by John O’Brien, Frater, OFM (Franciscan)
Reviewed by Francis Etheredge Profiles in Catholicism
'Everything in this life is imperfect and has, as it were, a crack in it; however, that crack lets the light in!
John O'Brien's book, A Love Supreme, takes up the opening theme that 'The saving events of God in the past can be made present for us today' and wonderfully weaves together the Scripture, cultural and personal threads that together say that the 'words of God' are 'true today for those who read' them. Drawing on others, O'Brien goes on to say: 'Poetry and music are important for us because they help us accept our brokenness and allow God to shine his light in our hearts'. In other words, there is an opening for God in our experience of suffering; and, indeed, it is an opening that raises the possibility of His word making sense of our lives - but more, even, than making sense of our suffering 'We are called to hear his word and live.' Thus there is a constant traversing of the human experience of woundedness, the history of Israel, the life of Christ and the development of Christianity through the turn from our closed selves to an openness to God; however, there is a profound sense of other people's perseverance through their suffering being a part of what helped the author 'to rebuild [his] life of faith'. At the same time, drawing on the history of Israel is not just a biblical word, as it were, for our sake, it also speaks to a real people in the present to whom the Christian, and indeed the whole Christian Church, is called to develop a relationship of love and understanding. In a wider sense, though, dialogue exists because religious life needs renewing if it is able to answer or to speak to the 'indifference' and crises of our times.
Drawing on a particularly dear source, O'Brien goes on to explain: 'It is through human deeds says Heschel that God becomes present in the world as the God who cares; “God is hiding in the world and it is our task to let the divine emerge from our deeds” (God in Search of Man, p. 358). And, developing this point, O'Brien complements what he has said with Karl Barth's expression: God 'does not allow His history to be His and ours, but causes them to take place as a common history' (Church Dogmatics, IV/I, p. 8). Indeed, given the inspiration of the Holy Scripture, this gives a profound origin to the word as an inextricable act of God and man (cf. Dei Verbum, 13). God's search for man, then, which emerges prominently in O'Brien's book, is by way of explaining His love as lived among us: 'Without a God who cares, our universe would become an inferno'; and, indeed, he goes on to say that the prophet's reaction to injustice, of whatever kind, 'is expressing the profound care of God and is calling us to understand the pain of the person.'
As we progress through the book we see how much O'Brien has, as it were, written with the word of God; indeed, very often quoting lengthy passages, we begin to see that the opening theme, that the 'words of God' are 'true today for those who read' them, is fulfilled in the very literary dependence of his book on the diverse words of God upon which he draws; and, at the same time, there is a chapter dedicated to exploring the nuances of the expression, "word of God" which, like the Second Vatican Council's document, Dei Verbum (DV), resounds with the understanding that the word of God is Jesus Christ: the ultimately personal 'sum total of Revelation' (DV, 2) who, as we shall see, takes up the theme of suffering as we suffer - and so just as His suffering transcends ours so His saves us! And, although rather slowly, perhaps imitating the structure of Scripture, the book reveals a trinitarian development as it unfolds from God to the Son of God and then on to the Holy Spirit; and, indeed, this movement becomes explicit in the closing contemplation of the beauty of God. In a very moving passage, O'Brien contrasts the exultation of Christ in the transfiguration with the pain and abandonment in the Garden of Gethsemane (a word which means 'oil press': as if the suffering of the 'press' delivers the Spirit to us). But then, turning through the sufferings of Christ, O'Brien meditates on their expression in the life of Christians - taking suffering further than what is inflicted upon by sin to what is undergone through love!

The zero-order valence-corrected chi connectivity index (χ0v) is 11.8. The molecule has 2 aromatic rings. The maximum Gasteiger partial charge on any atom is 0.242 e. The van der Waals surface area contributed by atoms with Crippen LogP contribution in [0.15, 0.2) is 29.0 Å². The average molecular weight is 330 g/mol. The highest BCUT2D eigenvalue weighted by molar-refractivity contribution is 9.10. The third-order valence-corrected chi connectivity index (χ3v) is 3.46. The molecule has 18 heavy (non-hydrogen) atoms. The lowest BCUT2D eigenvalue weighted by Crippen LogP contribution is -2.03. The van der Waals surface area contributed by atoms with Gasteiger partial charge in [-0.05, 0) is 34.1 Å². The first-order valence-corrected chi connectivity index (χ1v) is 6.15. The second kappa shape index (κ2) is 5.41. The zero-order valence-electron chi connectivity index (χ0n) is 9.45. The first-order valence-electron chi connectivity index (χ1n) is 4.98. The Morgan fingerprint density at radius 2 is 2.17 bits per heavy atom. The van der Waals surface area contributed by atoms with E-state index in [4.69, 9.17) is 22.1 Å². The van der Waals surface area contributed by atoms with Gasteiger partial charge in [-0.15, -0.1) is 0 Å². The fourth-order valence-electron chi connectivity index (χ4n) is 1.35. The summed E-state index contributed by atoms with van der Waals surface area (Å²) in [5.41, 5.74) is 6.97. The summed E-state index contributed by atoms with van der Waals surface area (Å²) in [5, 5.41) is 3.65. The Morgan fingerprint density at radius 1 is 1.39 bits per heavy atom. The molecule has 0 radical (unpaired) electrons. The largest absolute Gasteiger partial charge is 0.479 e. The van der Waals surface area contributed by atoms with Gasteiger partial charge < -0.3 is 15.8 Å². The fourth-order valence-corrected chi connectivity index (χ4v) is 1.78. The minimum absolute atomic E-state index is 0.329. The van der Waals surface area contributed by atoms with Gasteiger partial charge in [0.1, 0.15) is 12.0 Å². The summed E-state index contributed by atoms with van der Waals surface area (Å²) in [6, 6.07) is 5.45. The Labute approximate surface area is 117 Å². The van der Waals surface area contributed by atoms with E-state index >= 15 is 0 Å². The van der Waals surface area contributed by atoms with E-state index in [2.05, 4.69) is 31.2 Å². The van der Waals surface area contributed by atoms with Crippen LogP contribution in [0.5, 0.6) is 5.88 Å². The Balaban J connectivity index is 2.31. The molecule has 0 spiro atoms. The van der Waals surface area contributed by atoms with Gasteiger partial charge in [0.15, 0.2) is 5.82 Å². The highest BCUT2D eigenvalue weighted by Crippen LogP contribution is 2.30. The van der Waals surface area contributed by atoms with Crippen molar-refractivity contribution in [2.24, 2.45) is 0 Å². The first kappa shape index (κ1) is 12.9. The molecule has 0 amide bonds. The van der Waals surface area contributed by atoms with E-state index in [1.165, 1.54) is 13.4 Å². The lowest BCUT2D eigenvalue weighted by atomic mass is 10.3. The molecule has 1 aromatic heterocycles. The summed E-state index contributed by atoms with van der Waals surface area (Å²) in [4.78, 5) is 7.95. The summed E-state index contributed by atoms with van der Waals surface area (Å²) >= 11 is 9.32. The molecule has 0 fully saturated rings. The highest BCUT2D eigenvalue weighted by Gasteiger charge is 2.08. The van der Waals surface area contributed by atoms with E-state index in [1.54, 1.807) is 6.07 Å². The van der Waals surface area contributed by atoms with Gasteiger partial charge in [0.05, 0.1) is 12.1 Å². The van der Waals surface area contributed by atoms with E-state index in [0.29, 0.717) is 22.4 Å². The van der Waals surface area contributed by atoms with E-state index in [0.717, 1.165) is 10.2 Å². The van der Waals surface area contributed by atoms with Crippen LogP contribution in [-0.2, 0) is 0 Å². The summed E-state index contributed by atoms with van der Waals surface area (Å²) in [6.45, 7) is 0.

Just as in Christ and, therefore, through the Gift that gives all gifts, 'The Spirit ... [is] all the time working, creating something new'; and, quoting St. Paul, there is an experience in which the limit of being human is an opportunity for God: 'But this happened that we might not rely on ourselves but on God, who raises the dead' (2 Cor: 1: 9). This new work is particularly what O'Brien explains by quoting from St. Thérèse of Lisieux: 'You know very well that never would I be able to love my Sisters as You love them, unless You, O my Jesus, loved them in me'. John Coltrane, a jazz saxophonist, is a modern example of one whom God delivered from his addiction and out of gratitude he wrote the psalm from which O'Brien's book takes its title: A Love Supreme: a witness to the greatness of gratitude to God.
As I say, the book concludes by bringing together the love which saves from the squalor of sin's suffering with the beauty which we begin to behold, as if through the Franciscan works upon which O'Brien draws and which increasingly open us upon the mystery of God; and, therefore, perhaps in the glimpse of the medley of excerpts and reflections we see something of the ecumenical community of the Church through which we come to the glory of God.
I have the impression that the author has let in the light through a crack and described the journey of faith that followed.'